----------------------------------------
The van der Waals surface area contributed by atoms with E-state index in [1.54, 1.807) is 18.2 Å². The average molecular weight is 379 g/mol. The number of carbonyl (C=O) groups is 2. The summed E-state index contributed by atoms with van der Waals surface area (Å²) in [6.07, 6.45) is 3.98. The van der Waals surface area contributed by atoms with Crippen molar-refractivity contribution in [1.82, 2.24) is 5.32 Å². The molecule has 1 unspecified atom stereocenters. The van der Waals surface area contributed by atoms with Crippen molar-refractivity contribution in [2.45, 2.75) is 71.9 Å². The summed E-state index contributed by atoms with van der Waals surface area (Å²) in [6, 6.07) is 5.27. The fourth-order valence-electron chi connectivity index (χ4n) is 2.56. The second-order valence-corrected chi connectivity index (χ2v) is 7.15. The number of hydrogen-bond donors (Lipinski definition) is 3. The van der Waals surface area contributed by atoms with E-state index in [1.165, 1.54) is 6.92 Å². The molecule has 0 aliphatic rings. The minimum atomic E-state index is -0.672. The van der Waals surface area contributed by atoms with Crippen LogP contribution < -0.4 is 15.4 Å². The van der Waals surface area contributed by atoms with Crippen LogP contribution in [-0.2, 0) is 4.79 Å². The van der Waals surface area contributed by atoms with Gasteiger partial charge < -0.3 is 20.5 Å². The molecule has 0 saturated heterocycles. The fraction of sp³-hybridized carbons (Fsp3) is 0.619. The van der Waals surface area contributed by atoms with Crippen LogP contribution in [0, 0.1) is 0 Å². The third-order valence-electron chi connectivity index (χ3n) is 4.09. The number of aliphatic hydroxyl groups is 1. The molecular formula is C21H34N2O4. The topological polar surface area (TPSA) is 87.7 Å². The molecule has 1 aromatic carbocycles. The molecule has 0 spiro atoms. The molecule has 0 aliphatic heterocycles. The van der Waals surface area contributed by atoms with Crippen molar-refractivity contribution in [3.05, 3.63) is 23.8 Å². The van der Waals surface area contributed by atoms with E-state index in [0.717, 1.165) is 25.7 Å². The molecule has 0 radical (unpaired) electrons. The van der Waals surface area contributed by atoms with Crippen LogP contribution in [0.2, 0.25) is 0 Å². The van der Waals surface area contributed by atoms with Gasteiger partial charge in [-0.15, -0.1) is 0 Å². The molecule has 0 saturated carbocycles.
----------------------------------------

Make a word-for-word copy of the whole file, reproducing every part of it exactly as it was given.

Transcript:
The van der Waals surface area contributed by atoms with E-state index in [1.54, 1.807) is 18.2 Å². The average molecular weight is 379 g/mol. The number of carbonyl (C=O) groups is 2. The summed E-state index contributed by atoms with van der Waals surface area (Å²) in [6.07, 6.45) is 3.98. The van der Waals surface area contributed by atoms with Crippen molar-refractivity contribution in [1.82, 2.24) is 5.32 Å². The molecule has 1 unspecified atom stereocenters. The van der Waals surface area contributed by atoms with Crippen molar-refractivity contribution in [2.45, 2.75) is 71.9 Å². The summed E-state index contributed by atoms with van der Waals surface area (Å²) in [6, 6.07) is 5.27. The fourth-order valence-electron chi connectivity index (χ4n) is 2.56. The second-order valence-corrected chi connectivity index (χ2v) is 7.15. The number of hydrogen-bond donors (Lipinski definition) is 3. The van der Waals surface area contributed by atoms with E-state index in [1.165, 1.54) is 6.92 Å². The molecule has 0 aliphatic rings. The minimum atomic E-state index is -0.672. The van der Waals surface area contributed by atoms with Crippen LogP contribution < -0.4 is 15.4 Å². The van der Waals surface area contributed by atoms with Crippen LogP contribution in [-0.2, 0) is 4.79 Å². The van der Waals surface area contributed by atoms with Gasteiger partial charge < -0.3 is 20.5 Å². The molecule has 0 saturated heterocycles. The fraction of sp³-hybridized carbons (Fsp3) is 0.619. The van der Waals surface area contributed by atoms with Crippen LogP contribution in [0, 0.1) is 0 Å². The third-order valence-electron chi connectivity index (χ3n) is 4.09. The number of aliphatic hydroxyl groups is 1. The molecular formula is C21H34N2O4. The topological polar surface area (TPSA) is 87.7 Å². The molecule has 1 aromatic carbocycles. The molecule has 0 spiro atoms. The molecule has 0 aliphatic heterocycles. The van der Waals surface area contributed by atoms with Crippen molar-refractivity contribution in [3.05, 3.63) is 23.8 Å². The van der Waals surface area contributed by atoms with E-state index in [0.717, 1.165) is 25.7 Å². The molecule has 0 radical (unpaired) electrons. The van der Waals surface area contributed by atoms with Crippen LogP contribution in [0.2, 0.25) is 0 Å². The van der Waals surface area contributed by atoms with Gasteiger partial charge in [-0.15, -0.1) is 0 Å². The molecule has 0 saturated carbocycles.